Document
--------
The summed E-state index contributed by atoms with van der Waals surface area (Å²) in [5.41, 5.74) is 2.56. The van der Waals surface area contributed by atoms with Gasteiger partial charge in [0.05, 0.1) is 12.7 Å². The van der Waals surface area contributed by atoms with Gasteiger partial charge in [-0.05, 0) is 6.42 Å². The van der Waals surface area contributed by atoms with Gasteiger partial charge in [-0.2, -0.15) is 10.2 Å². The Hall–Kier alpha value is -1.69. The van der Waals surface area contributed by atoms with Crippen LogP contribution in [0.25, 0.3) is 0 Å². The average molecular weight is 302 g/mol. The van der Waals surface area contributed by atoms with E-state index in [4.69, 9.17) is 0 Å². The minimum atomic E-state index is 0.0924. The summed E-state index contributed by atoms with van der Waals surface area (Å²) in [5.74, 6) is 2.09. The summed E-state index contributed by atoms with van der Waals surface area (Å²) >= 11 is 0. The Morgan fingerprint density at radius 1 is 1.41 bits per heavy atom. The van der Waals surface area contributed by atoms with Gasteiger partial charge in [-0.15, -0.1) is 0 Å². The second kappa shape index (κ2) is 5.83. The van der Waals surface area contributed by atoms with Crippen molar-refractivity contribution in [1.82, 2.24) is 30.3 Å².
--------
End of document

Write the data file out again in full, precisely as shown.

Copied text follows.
The summed E-state index contributed by atoms with van der Waals surface area (Å²) in [5.41, 5.74) is 2.56. The van der Waals surface area contributed by atoms with Gasteiger partial charge in [0.05, 0.1) is 12.7 Å². The van der Waals surface area contributed by atoms with Gasteiger partial charge in [-0.05, 0) is 6.42 Å². The van der Waals surface area contributed by atoms with Gasteiger partial charge in [-0.2, -0.15) is 10.2 Å². The Hall–Kier alpha value is -1.69. The van der Waals surface area contributed by atoms with Crippen LogP contribution in [0.25, 0.3) is 0 Å². The average molecular weight is 302 g/mol. The van der Waals surface area contributed by atoms with E-state index in [4.69, 9.17) is 0 Å². The minimum atomic E-state index is 0.0924. The summed E-state index contributed by atoms with van der Waals surface area (Å²) in [5.74, 6) is 2.09. The summed E-state index contributed by atoms with van der Waals surface area (Å²) >= 11 is 0. The Morgan fingerprint density at radius 1 is 1.41 bits per heavy atom. The van der Waals surface area contributed by atoms with Gasteiger partial charge in [-0.15, -0.1) is 0 Å². The second kappa shape index (κ2) is 5.83. The van der Waals surface area contributed by atoms with Crippen molar-refractivity contribution in [1.82, 2.24) is 30.3 Å².